I used to use a Tyan MP2466 dual-processor motherboard and I had noticed something odd about it over the years. I have instability problems where it locks up so that only cycling the power switch will restore it to function. It seems related to video and USB devices and IRQ's, but maybe not. I've also dual-booted to WinXP to play some of my games that won't run in Linux and noticed that I never had the same instability problems with WinXP on the very same hardware.
All that seems over now. A kernel command line option, acpi_os_name=, will spoof the Operating System to the BIOS. The available choices are found in uteval.c in the kernel source. Here is the current list:
"Microsoft Windows" will spoof for Windows98
"Windows 2000", /* Windows 2000 */
"Windows 2001", /* Windows XP */
"Windows 2001 SP1", /* Windows XP SP1 */
"Windows 2001 SP2", /* Windows XP SP2 */
"Windows 2001.1", /* Windows Server 2003 */
"Windows 2001.1 SP1", /* Windows Server 2003 SP1 - Added 03/2006
"Windows 2006", /* Windows Vista - Added 03/2006 */
"Windows 2009" will spoof for Windows 7
"Windows 2012" should spoof for Windows 8
"Windows 2013" should spoof for Windows 8.1
Quotes are required!
Additional values for more recent version of Windows can be found in my other blog post.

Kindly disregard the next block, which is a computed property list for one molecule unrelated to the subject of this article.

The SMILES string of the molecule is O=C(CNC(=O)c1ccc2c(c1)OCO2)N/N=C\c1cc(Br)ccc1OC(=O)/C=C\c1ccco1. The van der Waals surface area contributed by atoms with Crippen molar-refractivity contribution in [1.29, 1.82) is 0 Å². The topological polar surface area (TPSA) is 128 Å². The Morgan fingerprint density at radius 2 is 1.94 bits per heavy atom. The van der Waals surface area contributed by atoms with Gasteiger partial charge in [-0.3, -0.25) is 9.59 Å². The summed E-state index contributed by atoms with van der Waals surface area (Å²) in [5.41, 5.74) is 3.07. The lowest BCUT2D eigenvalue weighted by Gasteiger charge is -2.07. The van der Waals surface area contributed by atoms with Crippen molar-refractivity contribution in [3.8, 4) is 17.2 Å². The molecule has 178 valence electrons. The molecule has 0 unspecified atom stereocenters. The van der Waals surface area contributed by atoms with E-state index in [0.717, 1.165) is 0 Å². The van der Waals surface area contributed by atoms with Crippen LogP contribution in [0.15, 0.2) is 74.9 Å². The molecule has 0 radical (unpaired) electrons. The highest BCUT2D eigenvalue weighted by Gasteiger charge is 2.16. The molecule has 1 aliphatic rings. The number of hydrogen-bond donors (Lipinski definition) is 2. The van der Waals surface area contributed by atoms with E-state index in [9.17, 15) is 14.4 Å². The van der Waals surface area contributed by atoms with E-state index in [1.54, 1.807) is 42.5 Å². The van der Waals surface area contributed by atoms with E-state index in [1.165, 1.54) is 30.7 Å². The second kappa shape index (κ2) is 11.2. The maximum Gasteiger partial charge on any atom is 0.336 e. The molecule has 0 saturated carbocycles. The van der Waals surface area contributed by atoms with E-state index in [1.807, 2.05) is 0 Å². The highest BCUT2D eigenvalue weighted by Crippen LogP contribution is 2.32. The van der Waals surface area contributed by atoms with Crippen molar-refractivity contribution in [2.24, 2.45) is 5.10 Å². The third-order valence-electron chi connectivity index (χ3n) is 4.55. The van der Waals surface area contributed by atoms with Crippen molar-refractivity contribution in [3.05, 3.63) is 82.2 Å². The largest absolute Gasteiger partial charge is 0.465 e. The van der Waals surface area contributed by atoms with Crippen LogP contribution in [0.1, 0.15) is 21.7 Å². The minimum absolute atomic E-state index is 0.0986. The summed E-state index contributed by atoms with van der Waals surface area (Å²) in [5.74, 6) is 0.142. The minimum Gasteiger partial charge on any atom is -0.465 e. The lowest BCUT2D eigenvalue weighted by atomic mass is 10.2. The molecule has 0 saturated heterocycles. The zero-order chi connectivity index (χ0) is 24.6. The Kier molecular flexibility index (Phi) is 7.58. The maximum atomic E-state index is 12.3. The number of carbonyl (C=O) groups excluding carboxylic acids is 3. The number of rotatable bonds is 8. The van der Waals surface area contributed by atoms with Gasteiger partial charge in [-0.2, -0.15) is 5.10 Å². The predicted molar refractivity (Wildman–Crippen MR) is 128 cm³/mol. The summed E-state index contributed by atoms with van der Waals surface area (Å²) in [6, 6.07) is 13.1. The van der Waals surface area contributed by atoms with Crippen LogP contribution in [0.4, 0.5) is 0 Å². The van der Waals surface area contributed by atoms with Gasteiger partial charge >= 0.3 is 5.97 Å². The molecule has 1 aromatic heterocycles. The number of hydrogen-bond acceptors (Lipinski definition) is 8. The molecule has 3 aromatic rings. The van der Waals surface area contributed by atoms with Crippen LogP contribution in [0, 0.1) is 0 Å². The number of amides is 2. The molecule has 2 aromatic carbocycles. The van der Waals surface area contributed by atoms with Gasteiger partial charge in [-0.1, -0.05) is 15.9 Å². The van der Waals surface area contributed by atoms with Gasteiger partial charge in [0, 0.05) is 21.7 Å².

While it's pretty esoteric stuff, the identity of the OS can determine how the BIOS identifies hardware to the OS.
Interestingly, using acpi_os_name=Linux as a default is not allowed since hard-coded work-arounds for Linux in the BIOS cannot be undone even if the error is fixed in a BIOS update.
Using the de-compile method from here, I can see that my current system supports Windows 98, NT, XP, Vista and 7.
I now pass acpi_os_name="Windows 2009" to the kernel .
This general use of this option seems to be most likely useful for Linux laptop owners who would spoof to the version of Windows that the manufacturer shipped with the laptop.
Microsoft Hardware Developer Doc
ACPI BIOS Guideline for Linux
ACPI provides two mechanisms for determining the OS
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